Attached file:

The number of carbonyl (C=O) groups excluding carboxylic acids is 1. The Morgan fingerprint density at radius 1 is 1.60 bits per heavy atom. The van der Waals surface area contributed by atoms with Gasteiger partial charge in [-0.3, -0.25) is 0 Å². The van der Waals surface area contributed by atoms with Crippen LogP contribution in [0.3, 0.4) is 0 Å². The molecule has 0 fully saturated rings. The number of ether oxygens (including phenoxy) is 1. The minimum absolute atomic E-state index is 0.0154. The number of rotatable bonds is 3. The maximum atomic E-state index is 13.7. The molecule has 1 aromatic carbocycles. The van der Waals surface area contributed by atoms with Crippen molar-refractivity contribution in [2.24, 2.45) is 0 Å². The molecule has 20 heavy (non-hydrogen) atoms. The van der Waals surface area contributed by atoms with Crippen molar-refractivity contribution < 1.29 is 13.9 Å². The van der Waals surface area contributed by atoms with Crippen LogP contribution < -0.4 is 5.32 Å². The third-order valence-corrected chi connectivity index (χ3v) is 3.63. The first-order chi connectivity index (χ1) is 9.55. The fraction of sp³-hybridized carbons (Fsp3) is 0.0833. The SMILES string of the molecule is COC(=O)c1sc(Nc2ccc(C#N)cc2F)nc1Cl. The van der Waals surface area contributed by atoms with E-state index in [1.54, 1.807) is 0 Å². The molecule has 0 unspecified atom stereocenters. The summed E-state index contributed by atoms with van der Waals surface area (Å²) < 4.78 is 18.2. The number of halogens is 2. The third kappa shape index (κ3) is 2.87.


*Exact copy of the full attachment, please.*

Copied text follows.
The number of carbonyl (C=O) groups excluding carboxylic acids is 1. The Morgan fingerprint density at radius 1 is 1.60 bits per heavy atom. The van der Waals surface area contributed by atoms with Gasteiger partial charge in [-0.3, -0.25) is 0 Å². The van der Waals surface area contributed by atoms with Crippen LogP contribution in [0.3, 0.4) is 0 Å². The molecule has 0 fully saturated rings. The number of ether oxygens (including phenoxy) is 1. The minimum absolute atomic E-state index is 0.0154. The number of rotatable bonds is 3. The maximum atomic E-state index is 13.7. The molecule has 1 aromatic carbocycles. The van der Waals surface area contributed by atoms with Crippen molar-refractivity contribution in [2.24, 2.45) is 0 Å². The molecule has 20 heavy (non-hydrogen) atoms. The van der Waals surface area contributed by atoms with Crippen molar-refractivity contribution < 1.29 is 13.9 Å². The van der Waals surface area contributed by atoms with Crippen LogP contribution < -0.4 is 5.32 Å². The third-order valence-corrected chi connectivity index (χ3v) is 3.63. The first-order chi connectivity index (χ1) is 9.55. The fraction of sp³-hybridized carbons (Fsp3) is 0.0833. The SMILES string of the molecule is COC(=O)c1sc(Nc2ccc(C#N)cc2F)nc1Cl. The van der Waals surface area contributed by atoms with E-state index in [1.54, 1.807) is 0 Å². The molecule has 0 unspecified atom stereocenters. The summed E-state index contributed by atoms with van der Waals surface area (Å²) < 4.78 is 18.2. The number of halogens is 2. The third kappa shape index (κ3) is 2.87.